Taiko drums are versatile and thrilling instruments. To experience taiko is to experience more than just drumbeats—it’s to hear the hearts, minds and souls of the players.

This post was written by Dina Furumoto, one of JANM’s interns through the 2014 Getty Multicultural Undergraduate Internship program. Dina is a student at Cal Poly Pomona, where she is majoring in Sociology.

5th Annual Kokoro Craft Boutique Highlights

Shoppers at the Kokoro Craft Boutique are busy hopping from one booth to another.
Shoppers at the Kokoro Craft Boutique are busy hopping from one booth to another.

 

On Saturday, October 5, 2013, the Friends of the Museum hosted the Kokoro Craft Boutique at JANM. The boutique showcased and sold a wide variety of unique, artisan-quality items.

Shoppers
Shoppers enjoy the wide variety of crafts at the 2013 Kokoro Craft Boutique.

The 2013 Kokoro Craft Boutique was a huge success. Over 1,300 shoppers visited the boutique! There were 50 Vendors with beautiful, creative, and unique crafts, including Giant Robot merchandise, cultural T-shirts, 3-D & bronze art, vendor-designed jewelry, handbags, tote bags, clothing, scarves, pottery, original artwork, and more!

All shoppers appreciated the perks as they shopped. By spending $10 or more at the Boutique, shoppers received free admission to the Museum’s exhibitions for that day, and a 10% discount during the month of October at participating Little Tokyo restaurants!

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Yuujou Taiko gave a powerful performance on the Plaza.

Yuujou Taiko’s performance on the Plaza drew a very large crowd. Their talent and enthusiasm captivated an audience who didn’t seem to mind standing in 93-degree weather!

Thank you to all who came to shop and support the Museum. The Friends of the Museum will be able to donate a generous amount to the Museum’s Educational programs.

Watch JANM’s Events Calendar next year for the date of the 2014 Kokoro Craft Boutique!

Check out these photos from the 5th Annual Kokoro Craft Boutique:

Photos by Tsuneo Takasugi, Richard Murakami, and Russell Kitagawa.

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Don’t miss exciting events like this at JANM! Stay updated on all our events by visiting janm.org/events or “liking” our JANM Facebook page!

Kokoro Craft Boutique coming to JANM!

Kokoro Craft Boutique 2013

On Saturday, October 5, 2013, the Friends of the Museum will host the Kokoro Craft Boutique at JANM from 10AM to 4PM. Proceeds will benefit JANM’s educational programs. Don’t miss this free showcase and sale of unique, artisan-quality items!

There will be 50 vendors in the craft boutique—including 3-D art, jewelry, kimono fabric fashions, woven & silk scarves, origami, handbags, cultural t-shirts, pottery, ceramics, bronze art, and more! This boutique will also feature crafts from Asian American pop culture juggernaut, Eric Nakamura of Giant Robot.

The Kokoro Craft Boutique will not only showcase and sell a wide variety of unique items, but there will also be taiko drumming by Yuujou Taiko at 1pm, and the Lomo Arigato Peruvian-Japanese Fusion Gourmet Truck will be selling their delicious food on the plaza.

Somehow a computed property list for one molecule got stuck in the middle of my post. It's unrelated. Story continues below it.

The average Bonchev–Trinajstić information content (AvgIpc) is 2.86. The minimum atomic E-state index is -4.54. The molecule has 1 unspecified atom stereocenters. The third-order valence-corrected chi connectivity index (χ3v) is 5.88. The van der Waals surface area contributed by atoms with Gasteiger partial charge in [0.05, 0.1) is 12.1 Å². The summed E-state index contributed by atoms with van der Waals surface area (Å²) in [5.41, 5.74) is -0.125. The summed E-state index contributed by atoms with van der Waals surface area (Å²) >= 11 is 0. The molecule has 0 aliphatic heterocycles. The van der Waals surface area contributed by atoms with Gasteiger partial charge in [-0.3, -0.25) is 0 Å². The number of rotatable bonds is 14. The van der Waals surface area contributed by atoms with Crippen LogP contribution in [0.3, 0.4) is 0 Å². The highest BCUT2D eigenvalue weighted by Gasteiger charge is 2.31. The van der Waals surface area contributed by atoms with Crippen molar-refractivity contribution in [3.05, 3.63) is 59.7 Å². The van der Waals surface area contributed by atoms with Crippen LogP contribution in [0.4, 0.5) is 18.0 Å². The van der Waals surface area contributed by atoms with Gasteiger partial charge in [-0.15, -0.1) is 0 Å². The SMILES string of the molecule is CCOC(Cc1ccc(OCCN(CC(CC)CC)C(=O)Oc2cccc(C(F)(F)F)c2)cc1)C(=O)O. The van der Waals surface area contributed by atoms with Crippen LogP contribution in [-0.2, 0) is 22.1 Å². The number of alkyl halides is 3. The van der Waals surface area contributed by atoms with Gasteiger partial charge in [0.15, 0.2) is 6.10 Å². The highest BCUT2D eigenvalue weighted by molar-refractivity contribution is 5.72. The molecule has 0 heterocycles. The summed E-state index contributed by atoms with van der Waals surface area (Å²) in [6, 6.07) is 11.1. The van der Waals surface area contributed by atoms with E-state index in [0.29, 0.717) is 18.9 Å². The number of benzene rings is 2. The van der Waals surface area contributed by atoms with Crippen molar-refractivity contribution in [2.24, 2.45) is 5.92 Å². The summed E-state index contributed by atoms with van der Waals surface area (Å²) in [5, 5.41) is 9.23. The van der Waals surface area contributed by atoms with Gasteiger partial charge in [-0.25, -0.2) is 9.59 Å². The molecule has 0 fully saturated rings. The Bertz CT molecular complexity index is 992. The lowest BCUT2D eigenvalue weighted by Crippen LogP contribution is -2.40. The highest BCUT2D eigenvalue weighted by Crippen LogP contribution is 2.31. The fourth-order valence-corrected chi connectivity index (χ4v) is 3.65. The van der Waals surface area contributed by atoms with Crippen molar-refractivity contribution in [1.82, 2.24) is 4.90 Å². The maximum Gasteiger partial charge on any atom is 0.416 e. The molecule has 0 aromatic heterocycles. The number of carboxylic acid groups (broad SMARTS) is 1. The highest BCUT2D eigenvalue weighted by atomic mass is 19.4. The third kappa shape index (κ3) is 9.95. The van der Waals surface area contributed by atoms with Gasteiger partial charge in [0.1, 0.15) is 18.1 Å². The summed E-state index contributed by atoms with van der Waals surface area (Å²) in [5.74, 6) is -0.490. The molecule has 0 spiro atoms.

A purchase of $10 or more at the boutique will provide you with free admission to the Museum’s exhibitions, and also with a 10% discount at participating Little Tokyo restaurants.

Check out these photos from last year’s Kokoro Craft Boutique held at JANM!

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Photos by Russel Kitagawa, Richard Murakami, and Richard Watanabe.

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For more information on the Kokoro Craft Boutique, email kokorocraft@gmail.com. For Museum hours, admission rates, and information, visit janm.org.

The Japanese American National Museum is located on the corner of 1st & Central. Public parking or transportation via the Metro Gold Line to “Little Tokyo/ Arts District” are available.

Highlights from Natsumatsuri

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One of our special visitors...she's been coming to JANM events for over seven years!
One of our special visitors. She’s been coming to JANM events for over seven years!

Wow! We had such an incredible time at this year’s Natsumatsuri Family Festival on August 10, 2013. Nearly 4,000 guests came to enjoy a day full of cultural performances, demonstrations, activities, and crafts. A big thank you to everyone who made it out (and extra kudos to those who came from as far away as Bakersfield and Frazier Park—that’s a whole lot of driving!).

Take a look through this event recap and see if you can spot yourself!

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Screenprinting kaeru origami and taiko totes!

This year, we added a few new perks to thank our Members and Courtyard Kids. Museum members were able to use special “fast pass” lines for some of our most popular activities, including the yukata dress-up and the screenprinted tote bags. Members also got prime seats at our Aratani Central Hall performances and demonstrations. To all of our members who came out for Natsumatsuri, thanks again for your support!

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Japanese mariachi Roger del Norte, performs for the crowd.

Speaking of Central Hall events, we had a day jam-packed with great performances! Roger del Norte and Lupita Infante stole the show with a Japanese-Spanish mariachi duet, accompanied by the band MEXICAPAN. It was standing room only for Roger and Lupita, and the crowds didn’t let up for the L.A. Matsuri Taiko performance that finished up the day.